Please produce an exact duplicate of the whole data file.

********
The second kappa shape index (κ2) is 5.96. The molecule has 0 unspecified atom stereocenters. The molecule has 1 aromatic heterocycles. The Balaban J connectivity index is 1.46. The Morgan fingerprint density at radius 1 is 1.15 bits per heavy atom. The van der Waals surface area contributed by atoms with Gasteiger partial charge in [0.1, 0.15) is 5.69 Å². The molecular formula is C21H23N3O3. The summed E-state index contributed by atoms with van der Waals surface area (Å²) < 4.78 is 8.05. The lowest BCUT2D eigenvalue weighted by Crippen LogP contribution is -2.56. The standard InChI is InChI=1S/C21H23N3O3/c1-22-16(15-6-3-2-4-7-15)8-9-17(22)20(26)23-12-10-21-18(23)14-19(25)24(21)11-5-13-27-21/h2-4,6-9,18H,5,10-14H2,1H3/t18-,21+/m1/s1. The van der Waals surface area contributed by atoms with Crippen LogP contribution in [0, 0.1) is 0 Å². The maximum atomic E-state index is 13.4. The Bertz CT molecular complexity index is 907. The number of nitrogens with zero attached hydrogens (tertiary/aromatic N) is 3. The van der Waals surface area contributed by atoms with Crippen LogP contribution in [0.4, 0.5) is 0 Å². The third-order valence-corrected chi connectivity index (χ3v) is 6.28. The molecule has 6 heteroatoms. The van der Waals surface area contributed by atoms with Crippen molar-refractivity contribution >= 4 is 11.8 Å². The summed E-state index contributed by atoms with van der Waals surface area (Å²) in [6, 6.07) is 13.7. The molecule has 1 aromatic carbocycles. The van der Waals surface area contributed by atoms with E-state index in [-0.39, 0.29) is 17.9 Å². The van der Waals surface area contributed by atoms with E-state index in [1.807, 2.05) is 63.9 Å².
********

The second kappa shape index (κ2) is 5.96. The molecule has 0 unspecified atom stereocenters. The molecule has 1 aromatic heterocycles. The Balaban J connectivity index is 1.46. The Morgan fingerprint density at radius 1 is 1.15 bits per heavy atom. The van der Waals surface area contributed by atoms with Gasteiger partial charge in [0.1, 0.15) is 5.69 Å². The molecular formula is C21H23N3O3. The summed E-state index contributed by atoms with van der Waals surface area (Å²) < 4.78 is 8.05. The lowest BCUT2D eigenvalue weighted by Crippen LogP contribution is -2.56. The standard InChI is InChI=1S/C21H23N3O3/c1-22-16(15-6-3-2-4-7-15)8-9-17(22)20(26)23-12-10-21-18(23)14-19(25)24(21)11-5-13-27-21/h2-4,6-9,18H,5,10-14H2,1H3/t18-,21+/m1/s1. The van der Waals surface area contributed by atoms with Crippen LogP contribution in [0, 0.1) is 0 Å². The maximum atomic E-state index is 13.4. The Bertz CT molecular complexity index is 907. The number of nitrogens with zero attached hydrogens (tertiary/aromatic N) is 3. The van der Waals surface area contributed by atoms with Crippen LogP contribution in [0.4, 0.5) is 0 Å². The third-order valence-corrected chi connectivity index (χ3v) is 6.28. The molecule has 6 heteroatoms. The van der Waals surface area contributed by atoms with Crippen molar-refractivity contribution >= 4 is 11.8 Å². The summed E-state index contributed by atoms with van der Waals surface area (Å²) in [6, 6.07) is 13.7. The molecule has 1 aromatic carbocycles. The van der Waals surface area contributed by atoms with E-state index in [-0.39, 0.29) is 17.9 Å². The van der Waals surface area contributed by atoms with E-state index in [1.807, 2.05) is 63.9 Å².